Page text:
Sunday, November 28, 2010
Yeoman Ancestors - Creating Connections to the Earth and Wealth Moving West
My Weaver ancestors came to Pennsylvania Colony in 1751, Johann Enoch Weber, sailing on the ship Janet from Rotterdam, from Baden Wuettemburg Germany. I have no photos of that early era. I do have records of the family moving to Ohio, after Johann Jacob Weaver, who served in the Pennsylvania Colony Militia took his family west to the Greater Miami River area of the new territories open to settlement. That would be found in the Southwest part of Ohio on this map. Here they traveled in 1804-1805 and became earlier pioneers of the area after Ohio became a state.
Here are Henry Eicher and Helena Brandt, at the time of their marriage in 1875. Henry was a farmer in Montgomery County, Miami Twp. He farmed in the area the his father Franz Eicher farmed. Both were likely what is referred to as a yeomen. When researching my Weber, Weaver ancestors yesterday, the word "Yeoman", came up on the census in the late 1700's for Johann Enoch Weber's occupation. The definition is covered in a wiki link:
"Horace Greeley writes that above all professions, he would recommend farming to a son. Among his reasons is that farming is "that vocation which conduces most directly to a reverence for Honesty and Truth." More recent photos of the Weaver Family (late 1800's and early 1900's, are from my Grandfather Noah Elwood Weaver. Below is an active farmering photo of William B Weaver and his mother working the 110 acre farm that was in the family for 4 generations in Miami Twp, just above Miamisburg.
Here are a family of hired hands, a woman with an infant, Hattie Weaver, other hired hand child on top of hay, William Benton Weaver, last yeoman on the family farm, and the hired hand. (Hope this vertical photo could be horizontal :-())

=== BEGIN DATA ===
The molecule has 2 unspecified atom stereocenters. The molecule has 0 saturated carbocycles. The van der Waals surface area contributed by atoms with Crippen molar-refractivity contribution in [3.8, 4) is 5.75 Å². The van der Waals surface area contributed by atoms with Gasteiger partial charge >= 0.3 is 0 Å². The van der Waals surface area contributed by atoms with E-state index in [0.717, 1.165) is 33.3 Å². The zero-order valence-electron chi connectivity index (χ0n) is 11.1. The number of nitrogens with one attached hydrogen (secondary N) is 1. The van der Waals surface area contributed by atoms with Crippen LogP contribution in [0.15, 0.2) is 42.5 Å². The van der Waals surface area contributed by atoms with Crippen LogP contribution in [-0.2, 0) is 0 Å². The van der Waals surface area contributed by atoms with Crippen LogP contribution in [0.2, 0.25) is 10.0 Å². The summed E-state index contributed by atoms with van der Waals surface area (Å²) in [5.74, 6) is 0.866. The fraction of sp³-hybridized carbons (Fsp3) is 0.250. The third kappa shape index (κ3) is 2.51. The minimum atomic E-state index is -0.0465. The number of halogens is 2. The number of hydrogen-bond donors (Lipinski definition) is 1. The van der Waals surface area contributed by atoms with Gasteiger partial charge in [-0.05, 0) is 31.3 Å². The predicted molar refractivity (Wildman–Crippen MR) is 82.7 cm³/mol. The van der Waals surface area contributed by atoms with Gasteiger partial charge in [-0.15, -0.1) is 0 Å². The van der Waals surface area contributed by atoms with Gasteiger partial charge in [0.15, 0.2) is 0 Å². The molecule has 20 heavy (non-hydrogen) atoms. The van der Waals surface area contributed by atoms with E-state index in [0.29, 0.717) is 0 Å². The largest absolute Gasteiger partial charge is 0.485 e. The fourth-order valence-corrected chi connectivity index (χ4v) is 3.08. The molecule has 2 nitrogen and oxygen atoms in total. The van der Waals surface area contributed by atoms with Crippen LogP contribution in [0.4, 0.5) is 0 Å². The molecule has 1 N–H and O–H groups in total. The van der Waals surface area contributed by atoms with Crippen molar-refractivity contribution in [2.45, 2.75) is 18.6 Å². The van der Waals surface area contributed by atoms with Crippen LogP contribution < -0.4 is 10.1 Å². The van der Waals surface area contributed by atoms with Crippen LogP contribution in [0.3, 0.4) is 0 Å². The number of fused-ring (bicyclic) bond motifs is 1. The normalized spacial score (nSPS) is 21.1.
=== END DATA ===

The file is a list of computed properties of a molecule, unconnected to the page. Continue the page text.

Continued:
Here is a photo of the Weaver and Eicher families at a time of rest and relaxation, at a cabin on Indian Lake in Ohio. Pictured: Noah Elwood Weaver, Edna Eicher Weaver, Paul Henry Weaver (by dad, likely at age 4 or so, would make it ca 1914), Henry Eicher, William Benton Weaver the last "yeoman" on the Weaver farm and Hattie Weaver, who fished into her 90's. :-)
When I began to upload photos, this photo came up. From the citified, no longer Yeoman Glessner tribe. These are products created by my Grandfather Harry Chappelear Glessner, Keen Shaving Cream, that I remember my mom talking about. Also Turpo, which I still have sample of. Prior to Harry, Leonard Cowles Glessner, my great grandfather, who married Emma Chappelear created the products, like Dr Drakes Cough Syrup. The Glessner- Chappelear line intersected in Farmer City IL in the 1870's, Len's first son, Lewis was born here. Len and Emma moved to Carlinsville IL and Sedalia MO, that latter city where Harry and his sister Mary Eleanor were born. Leonard moved back to Findlay OH at the time of the oil boom in NW OHio. He then founded the Glessner Medicine Company around 1900